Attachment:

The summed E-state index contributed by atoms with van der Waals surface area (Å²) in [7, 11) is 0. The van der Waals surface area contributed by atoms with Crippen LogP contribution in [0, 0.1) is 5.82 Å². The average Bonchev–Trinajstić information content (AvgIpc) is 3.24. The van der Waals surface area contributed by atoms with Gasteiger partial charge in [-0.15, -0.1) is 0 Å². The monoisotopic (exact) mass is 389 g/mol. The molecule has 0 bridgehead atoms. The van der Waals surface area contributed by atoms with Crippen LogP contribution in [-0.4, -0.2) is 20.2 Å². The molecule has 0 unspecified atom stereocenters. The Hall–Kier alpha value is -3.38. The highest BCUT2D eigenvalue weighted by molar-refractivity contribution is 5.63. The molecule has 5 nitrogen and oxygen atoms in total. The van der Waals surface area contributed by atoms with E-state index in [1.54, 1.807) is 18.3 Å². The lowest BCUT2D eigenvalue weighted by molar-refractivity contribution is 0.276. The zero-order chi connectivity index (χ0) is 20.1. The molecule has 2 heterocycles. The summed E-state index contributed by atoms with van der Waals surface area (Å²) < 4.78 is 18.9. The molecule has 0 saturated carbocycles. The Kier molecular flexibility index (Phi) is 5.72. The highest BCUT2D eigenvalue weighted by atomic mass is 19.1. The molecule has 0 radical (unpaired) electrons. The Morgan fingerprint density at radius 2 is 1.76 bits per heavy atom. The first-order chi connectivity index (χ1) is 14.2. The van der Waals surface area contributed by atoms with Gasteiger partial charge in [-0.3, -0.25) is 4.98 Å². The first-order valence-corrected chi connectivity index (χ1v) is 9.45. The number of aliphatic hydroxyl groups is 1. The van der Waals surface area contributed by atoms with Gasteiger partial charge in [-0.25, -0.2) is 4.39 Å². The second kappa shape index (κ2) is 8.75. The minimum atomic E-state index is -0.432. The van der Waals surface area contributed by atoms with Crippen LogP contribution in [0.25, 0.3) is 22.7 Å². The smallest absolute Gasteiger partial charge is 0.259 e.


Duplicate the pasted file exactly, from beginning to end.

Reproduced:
The summed E-state index contributed by atoms with van der Waals surface area (Å²) in [7, 11) is 0. The van der Waals surface area contributed by atoms with Crippen LogP contribution in [0, 0.1) is 5.82 Å². The average Bonchev–Trinajstić information content (AvgIpc) is 3.24. The van der Waals surface area contributed by atoms with Gasteiger partial charge in [-0.15, -0.1) is 0 Å². The monoisotopic (exact) mass is 389 g/mol. The molecule has 0 bridgehead atoms. The van der Waals surface area contributed by atoms with Crippen LogP contribution in [-0.4, -0.2) is 20.2 Å². The molecule has 0 unspecified atom stereocenters. The Hall–Kier alpha value is -3.38. The highest BCUT2D eigenvalue weighted by molar-refractivity contribution is 5.63. The molecule has 5 nitrogen and oxygen atoms in total. The van der Waals surface area contributed by atoms with E-state index in [1.54, 1.807) is 18.3 Å². The lowest BCUT2D eigenvalue weighted by molar-refractivity contribution is 0.276. The zero-order chi connectivity index (χ0) is 20.1. The molecule has 2 heterocycles. The summed E-state index contributed by atoms with van der Waals surface area (Å²) < 4.78 is 18.9. The molecule has 0 saturated carbocycles. The Kier molecular flexibility index (Phi) is 5.72. The highest BCUT2D eigenvalue weighted by atomic mass is 19.1. The molecule has 0 radical (unpaired) electrons. The Morgan fingerprint density at radius 2 is 1.76 bits per heavy atom. The first-order chi connectivity index (χ1) is 14.2. The van der Waals surface area contributed by atoms with Gasteiger partial charge in [-0.3, -0.25) is 4.98 Å². The first-order valence-corrected chi connectivity index (χ1v) is 9.45. The number of aliphatic hydroxyl groups is 1. The van der Waals surface area contributed by atoms with Gasteiger partial charge in [-0.25, -0.2) is 4.39 Å². The second kappa shape index (κ2) is 8.75. The minimum atomic E-state index is -0.432. The van der Waals surface area contributed by atoms with Crippen LogP contribution in [0.25, 0.3) is 22.7 Å². The smallest absolute Gasteiger partial charge is 0.259 e.